NATO ‘on message’ on Afghanistan – but what does the message mean?

NATO Secretary General Anders Fogh Rasmussen tells us we are near the end of our mission in Afghanistan, but are we really?


Patrick Bury is a former army Captain who served in Afghanistan and the author of Callsign Hades, a memoir of his tour; the views expressed here are his own

While NATO Secretary General Anders Fogh Rasmussen is to be congratulated for his personal commitment to Afghanistan, as should his wider organisation and the men and women of our own armed forces, some of the statistics quoted in his recent Telegraph op-ed remain questionable, especially in light of a report issued by the UK Parliament’s international development committee that states a viable state in Afghanistan is not achievable.

Firstly, when Mr Rasmussen says:

“During the first six months of this year, Afghans led over 80 per cent of all operations, and they are currently conducting 85 per cent of their own training.”

…he fails to mention that in the last year ISAF (International Security Assistance Force) has lowered its criteria of classification for ANA (Afghan National Army) units to be capable of independent operations, thereby allowing more units in the lower categories to qualify for the highest category.

This has been discussed in a recent BBC Radio File on 4 investigation and by Professor Cordesman of the Council on Foreign Relations in his report that questions the failed metrics of 10 years of war in Afghanistan.

Secondly, Mr Rasmussen fails to mention attrition in the Afghan National Army is averaging about 2% per month throughout the year. For some reason, ISAF prefers to give this figure as a monthly percentage rather than an annual one.

Whatever way you look at it, there is no escaping the fact the ANA are losing about 24% of its force a year to attrition. This is beyond what most analysts agree is sustainable in the long term.

Thirdly, Mr Rasmussen is picking statistics that reflect progress in certain regions of Afghanistan at the expense of other regions with negative trends. When he says “in and around Kabul, enemy-initiated attacks fell by 17 per cent in the first eight months of this year, compared with the same period last year”, he fails to mention Kabul has traditionally been one of the safest regions with the least attacks.

Moreover, the latest US Department of Defense report on Afghanistan (page 70, pdf) describes the Kabul area of operations as “statistically insignificant (less than one percent) compared to all security incidents throughout Afghanistan”.

By contrast, if you take Regional Command South which includes Kandahar province – the seat of the insurgency – as a real indicator of progress, then according to the same report (page 119, pdf), violence actually increased by 13% during the traditionally quieter winter period. Furthermore, violence in RC-S represents 21% of Afghanistan’s total, so this is an important indicator.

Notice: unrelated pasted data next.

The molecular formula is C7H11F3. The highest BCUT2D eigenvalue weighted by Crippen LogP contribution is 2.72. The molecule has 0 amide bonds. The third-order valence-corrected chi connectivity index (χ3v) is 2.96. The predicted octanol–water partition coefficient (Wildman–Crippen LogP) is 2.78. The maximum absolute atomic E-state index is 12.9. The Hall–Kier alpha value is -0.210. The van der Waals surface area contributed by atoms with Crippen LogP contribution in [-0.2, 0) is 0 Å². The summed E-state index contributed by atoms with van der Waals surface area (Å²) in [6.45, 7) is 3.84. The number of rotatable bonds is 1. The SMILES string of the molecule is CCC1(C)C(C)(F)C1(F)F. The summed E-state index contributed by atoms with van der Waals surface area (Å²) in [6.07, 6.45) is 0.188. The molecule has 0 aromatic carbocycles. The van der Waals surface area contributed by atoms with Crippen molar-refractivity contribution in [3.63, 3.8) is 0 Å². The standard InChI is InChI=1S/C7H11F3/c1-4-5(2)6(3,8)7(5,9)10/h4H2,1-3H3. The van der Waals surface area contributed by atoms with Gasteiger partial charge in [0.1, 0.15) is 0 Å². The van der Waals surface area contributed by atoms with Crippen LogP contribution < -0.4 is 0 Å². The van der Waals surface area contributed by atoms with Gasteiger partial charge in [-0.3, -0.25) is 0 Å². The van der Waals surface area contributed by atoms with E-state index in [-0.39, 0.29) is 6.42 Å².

Fourthly, Mr Rasmussen’s choice of the ‘enemy-initiated attack’ metric is also questionable as it does not include potential attacks and undetonated Improvised Explosive Device ‘finds’. As the most recent UK government report has outlined, the metric which includes these variables – known as ‘security incidents’ – has experienced no significant change recently.

Fifthly, Mr Rasmussen and NATO maintain “transition remains on schedule” and “in the course of 2013, the Afghans will have the lead for security throughout their country”. These plans are, indeed, on schedule – but the key qualitative and quantitative question here is ‘transition to what exactly’?

Given the wider context of the West’s mission in Afghanistan, transition is not an end in itself. If NATO hands security over to Afghan forces that in some regions are unable to venture outside their bases, then how are we to know the accurate picture of reality?

While NATO will definitely fulfil its mission of transition, the effects of that transition remain highly uncertain and should not be separated from the post-transition security situation.

Finally, Mr Rasmussen’s piece must be seen in the context of declining public support for the war: 70% of Americans and 73% of Britons are now against the war. Furthermore, the respected security think tank International Crisis Group recently released a damning report on Afghanistan’s transition.

Meanwhile, The New York Times, having supported the war for the last 11 years, published a seminal editorial entitled “Time to Pack up” on October 22nd calling for a withdrawal based on a schedule dictated only by the security of the troops. The fact the newspaper of the city that has the most reason to see troops remain in Afghanistan is now calling for US forces to exit speaks for itself.

NATO and the international community have shown remarkable commitment to Afghanistan. However, I believe the statistics quoted in Mr Rasmussen’s piece need to be seen in their wider context.

Furthermore, despite the best efforts of NATO, the West’s wider security and stability mission in Afghanistan is heading for strategic failure. This is due to both our own hubris and the pervasive corruption and incompetence of those we chose to ally ourselves with in Afghanistan. The only solid and perhaps long term gain we have achieved after 11 years of war is the reduction of al-Qa’eda in the country. This had mostly been achieved by March 2002.

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